I vaguely remember these, but don’t think I have ever seen one in the flesh. If restored it for sure would be something different, perhaps even interesting in its 70’s kind of way. The surface rust pattern is odd, why is the paint gone on the hood but not on the roof?

    Like 6
  2. angliagt angliagt

    When these were new,I wanted one to pull my
    CanAm TNT250 with.

    – Doug (also in Roanoke)

    Like 8
  3. Steve Clinton

    So the owner is willing to pay someone $3900 to haul this away? Seems fair.

    Like 16
  4. Maestro1 Member

    This is rare and Pontiac in its Bizarre Period and worth saving for that reason. You will not see yourself coming and going in traffic in this one.
    Assuming (always a dangerous thing to do ) that the bones (underneath)
    of the car are intact, you will spend some money on this one but when complete you will have a unique and interesting piece.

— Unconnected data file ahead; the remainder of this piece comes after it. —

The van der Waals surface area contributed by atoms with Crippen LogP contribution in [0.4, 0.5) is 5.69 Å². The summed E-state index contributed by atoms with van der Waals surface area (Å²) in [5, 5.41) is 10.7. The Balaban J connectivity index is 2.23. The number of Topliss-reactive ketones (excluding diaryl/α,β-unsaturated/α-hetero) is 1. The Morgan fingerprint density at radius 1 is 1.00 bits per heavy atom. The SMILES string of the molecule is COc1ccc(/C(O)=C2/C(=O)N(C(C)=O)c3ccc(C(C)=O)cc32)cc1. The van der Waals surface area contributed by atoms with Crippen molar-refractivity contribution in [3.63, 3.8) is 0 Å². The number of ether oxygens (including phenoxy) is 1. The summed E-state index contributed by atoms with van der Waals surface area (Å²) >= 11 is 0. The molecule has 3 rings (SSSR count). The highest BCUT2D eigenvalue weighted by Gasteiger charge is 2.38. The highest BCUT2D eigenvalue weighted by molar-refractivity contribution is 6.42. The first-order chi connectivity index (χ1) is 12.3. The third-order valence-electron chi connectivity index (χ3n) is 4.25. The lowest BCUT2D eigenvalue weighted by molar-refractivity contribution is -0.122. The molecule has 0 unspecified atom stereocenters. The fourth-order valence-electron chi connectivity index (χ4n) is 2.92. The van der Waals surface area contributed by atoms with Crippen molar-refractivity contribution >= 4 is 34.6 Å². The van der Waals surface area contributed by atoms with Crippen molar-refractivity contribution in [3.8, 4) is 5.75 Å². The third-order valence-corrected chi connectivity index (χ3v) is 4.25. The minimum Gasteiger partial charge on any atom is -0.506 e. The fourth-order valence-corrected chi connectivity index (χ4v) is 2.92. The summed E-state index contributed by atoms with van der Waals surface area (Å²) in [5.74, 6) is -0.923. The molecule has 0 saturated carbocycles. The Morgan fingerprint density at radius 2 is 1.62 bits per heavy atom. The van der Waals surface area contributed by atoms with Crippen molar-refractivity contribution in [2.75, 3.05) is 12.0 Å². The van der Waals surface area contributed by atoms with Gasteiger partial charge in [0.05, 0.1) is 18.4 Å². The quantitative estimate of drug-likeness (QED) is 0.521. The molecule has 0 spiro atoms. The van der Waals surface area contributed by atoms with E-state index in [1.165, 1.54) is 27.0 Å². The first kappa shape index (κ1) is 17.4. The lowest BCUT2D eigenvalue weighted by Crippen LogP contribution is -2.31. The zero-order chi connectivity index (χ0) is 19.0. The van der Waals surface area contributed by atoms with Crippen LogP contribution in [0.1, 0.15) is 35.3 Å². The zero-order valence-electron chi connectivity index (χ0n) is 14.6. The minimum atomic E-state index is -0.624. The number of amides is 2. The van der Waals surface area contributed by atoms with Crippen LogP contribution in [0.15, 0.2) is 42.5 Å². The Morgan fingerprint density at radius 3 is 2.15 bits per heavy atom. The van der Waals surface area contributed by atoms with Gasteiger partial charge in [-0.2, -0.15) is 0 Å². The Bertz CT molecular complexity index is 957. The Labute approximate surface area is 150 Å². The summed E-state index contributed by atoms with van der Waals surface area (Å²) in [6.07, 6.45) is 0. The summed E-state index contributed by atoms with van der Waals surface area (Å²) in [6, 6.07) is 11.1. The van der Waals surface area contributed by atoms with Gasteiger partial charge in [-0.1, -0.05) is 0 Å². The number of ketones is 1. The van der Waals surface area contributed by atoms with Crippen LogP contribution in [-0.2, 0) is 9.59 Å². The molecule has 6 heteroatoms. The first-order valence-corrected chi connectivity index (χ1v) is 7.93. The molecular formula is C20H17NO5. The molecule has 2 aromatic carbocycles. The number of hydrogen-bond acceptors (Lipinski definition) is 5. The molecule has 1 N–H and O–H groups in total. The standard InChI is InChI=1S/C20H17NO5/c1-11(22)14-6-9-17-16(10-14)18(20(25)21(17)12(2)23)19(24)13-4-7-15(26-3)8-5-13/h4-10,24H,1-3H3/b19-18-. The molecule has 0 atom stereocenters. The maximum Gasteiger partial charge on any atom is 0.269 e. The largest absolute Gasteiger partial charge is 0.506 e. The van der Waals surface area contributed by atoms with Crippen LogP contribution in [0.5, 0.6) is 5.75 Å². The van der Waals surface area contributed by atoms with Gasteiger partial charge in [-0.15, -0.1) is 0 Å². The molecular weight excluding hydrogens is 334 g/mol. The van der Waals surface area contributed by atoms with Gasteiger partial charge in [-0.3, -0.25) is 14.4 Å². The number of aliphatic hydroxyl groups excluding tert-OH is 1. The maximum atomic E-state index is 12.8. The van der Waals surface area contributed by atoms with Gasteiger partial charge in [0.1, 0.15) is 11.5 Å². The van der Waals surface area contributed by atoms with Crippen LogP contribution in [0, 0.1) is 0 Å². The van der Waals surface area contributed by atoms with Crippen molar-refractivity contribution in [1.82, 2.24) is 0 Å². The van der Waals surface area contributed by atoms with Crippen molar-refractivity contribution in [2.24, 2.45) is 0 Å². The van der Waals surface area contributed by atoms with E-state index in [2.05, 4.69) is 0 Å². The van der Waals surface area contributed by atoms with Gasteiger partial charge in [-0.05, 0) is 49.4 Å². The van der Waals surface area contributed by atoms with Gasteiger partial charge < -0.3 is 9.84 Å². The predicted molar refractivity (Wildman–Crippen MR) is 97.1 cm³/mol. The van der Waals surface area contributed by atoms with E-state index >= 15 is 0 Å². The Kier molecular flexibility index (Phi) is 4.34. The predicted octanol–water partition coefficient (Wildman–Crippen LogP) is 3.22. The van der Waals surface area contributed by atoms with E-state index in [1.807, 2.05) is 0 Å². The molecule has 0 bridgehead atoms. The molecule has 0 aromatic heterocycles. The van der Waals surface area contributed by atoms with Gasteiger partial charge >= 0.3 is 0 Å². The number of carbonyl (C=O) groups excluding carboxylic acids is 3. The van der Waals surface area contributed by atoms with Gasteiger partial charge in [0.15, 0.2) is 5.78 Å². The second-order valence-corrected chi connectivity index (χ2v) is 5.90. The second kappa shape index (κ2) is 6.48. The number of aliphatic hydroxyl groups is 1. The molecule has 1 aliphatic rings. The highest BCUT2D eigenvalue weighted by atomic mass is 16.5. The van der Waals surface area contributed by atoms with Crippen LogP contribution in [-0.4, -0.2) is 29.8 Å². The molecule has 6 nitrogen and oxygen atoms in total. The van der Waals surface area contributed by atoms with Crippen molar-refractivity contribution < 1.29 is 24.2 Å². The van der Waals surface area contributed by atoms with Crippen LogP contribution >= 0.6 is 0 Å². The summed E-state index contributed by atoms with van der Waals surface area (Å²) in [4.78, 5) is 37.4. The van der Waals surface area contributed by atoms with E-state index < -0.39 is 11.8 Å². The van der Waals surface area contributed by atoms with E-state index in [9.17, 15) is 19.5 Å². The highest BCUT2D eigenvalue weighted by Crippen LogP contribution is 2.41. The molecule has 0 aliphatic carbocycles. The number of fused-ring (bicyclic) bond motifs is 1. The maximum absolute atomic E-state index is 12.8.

Like 16
  5. geomechs geomechs Member

    This one looks pretty good and is definitely a good candidate for a full restoration. 1977was a good year for Pontiac; it seemed like everything it did was a home run, more than I can say for 1978. The designers of the LeMans and Grand Prix started drinking their own bathwater about then and brought out stuff that looked like they were made out of Lego.

    I had a Grand Am. I’m rather surprised that I didn’t see as many Grand Ams as I did these. Mine was powered by a 301/4bbl and it gave me some really good service. There are times I wish I’d kept it…

    Like 6
  6. Brian

    Saw a highly modified one at a car show 4 inch exhaust huge motor beautiful car

    Like 3
  7. David

    Yikes- run away from this car- It’s nice to see the rear deck spoiler appears to be intact. The AMC Machine would be a better basket case to pursue if you really had to take either one on. In the end it’s the Pontiac GrandAm of same model era that’s really the one to be had or sought after. Hard to decide which one those would be better to own; the 400 4 speed or the 455 automatic.

    Like 2
  8. Jcs

    Never seen one with a black interior before.

    Like 2
  9. Superdessucke

    If you are inclined to buy this I’d probably check the floor pans in person first. Looks like it’s been over that dirt for a very long time, which allows moisture to penetrate the floor plans after awhile.

    Like 3
  10. Thomas